How Effective Is Kudzu?

There is scarce and unauthentic information available to rate effectiveness of Pueraria lobata for following conditions: • Kudzu for alcoholism • Angina • Ischemic stroke • Menopausal symptoms

How Kudzu Works?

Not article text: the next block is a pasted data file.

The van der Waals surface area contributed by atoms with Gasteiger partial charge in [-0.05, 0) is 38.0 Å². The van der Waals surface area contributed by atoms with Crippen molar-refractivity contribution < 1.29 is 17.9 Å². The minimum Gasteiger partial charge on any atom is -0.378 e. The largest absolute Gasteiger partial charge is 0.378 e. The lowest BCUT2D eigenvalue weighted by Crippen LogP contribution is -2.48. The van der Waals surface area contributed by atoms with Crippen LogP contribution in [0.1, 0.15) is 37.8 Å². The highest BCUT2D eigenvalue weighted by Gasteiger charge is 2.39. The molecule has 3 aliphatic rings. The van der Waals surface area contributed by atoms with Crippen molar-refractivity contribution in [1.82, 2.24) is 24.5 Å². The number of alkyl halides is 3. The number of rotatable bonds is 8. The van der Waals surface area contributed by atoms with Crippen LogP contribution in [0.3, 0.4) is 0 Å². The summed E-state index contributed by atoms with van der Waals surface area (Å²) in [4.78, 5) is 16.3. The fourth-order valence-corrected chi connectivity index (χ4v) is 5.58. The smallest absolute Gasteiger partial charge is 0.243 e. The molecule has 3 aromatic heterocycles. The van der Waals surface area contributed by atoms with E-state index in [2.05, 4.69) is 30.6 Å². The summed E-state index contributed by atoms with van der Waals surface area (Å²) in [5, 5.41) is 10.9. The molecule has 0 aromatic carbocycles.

The most effective parts of Pueraria lobata are its flowers, root and leaves. Kudzu contains isoflavones including daidzein, genistein, daidzin, genistin and puerarin. ` ` Extract of kudzu or individual isoflavones, for example, daidzin reliably decreases voluntary alcohol intake in rat models of alcoholism. Extract of kudzu, daidzin and daidzein diminish alcohol utilization and reduce sleep time in alcohol-craving animals. Other studies also recommend that kudzu root powder may have antioxidant impacts and accelerate the metabolism of toxic alcohol metabolites. There are some studies indicating that puerarin, a constituent of kudzu, may diminish anxiety sentiments related with extraction of alcohol. Research in animal model of stroke recommend that ethanolic extract of kudzu root can build levels of dopamine and norepinephrine in the brain, which may enhance post-stroke depression. Isoflavone constituents have both antiestrogenic and estrogenic effects like specific estrogen receptor modulators. These phytoestrogens may have synergistic or additive impacts with one another. Kudzu root powder may show impacts on the cardiovascular systems as well. Initial research proposes that kudzu root powder has a defensive impact against myocardial ischemia. Puerarin appears to decrease both diastolic and systolic blood pressure and reduce myocardial oxygen utilization. Puerarin may have vasorelaxant properties potentially by blocking beta-adrenergic receptors. There are also some confirmation that puerarin may diminish angiotensin II, platelet aggregation and plasma renin activity. The constituent of kudzu called daidzein may additionally have antiarrhythmic properties. In ischemic stroke, puerarin may diminish the injury of ischemic reperfusion by expanding cerebral vessels to enhance blood flow lessen platelet aggregation, expanding superoxide dismutase movement and also inhibiting free radical production. Kudzu or its constituents may have hypoglycemic, hypocholesterolemic and cell reinforcement action. Kudzu root powder additionally may have antipyretic impacts, conceivably through the impact of puerarin on serotonin receptors. Initial research also recommends that puerarin and kudzu both induce and hinder cytochrome P450 isoenzymes.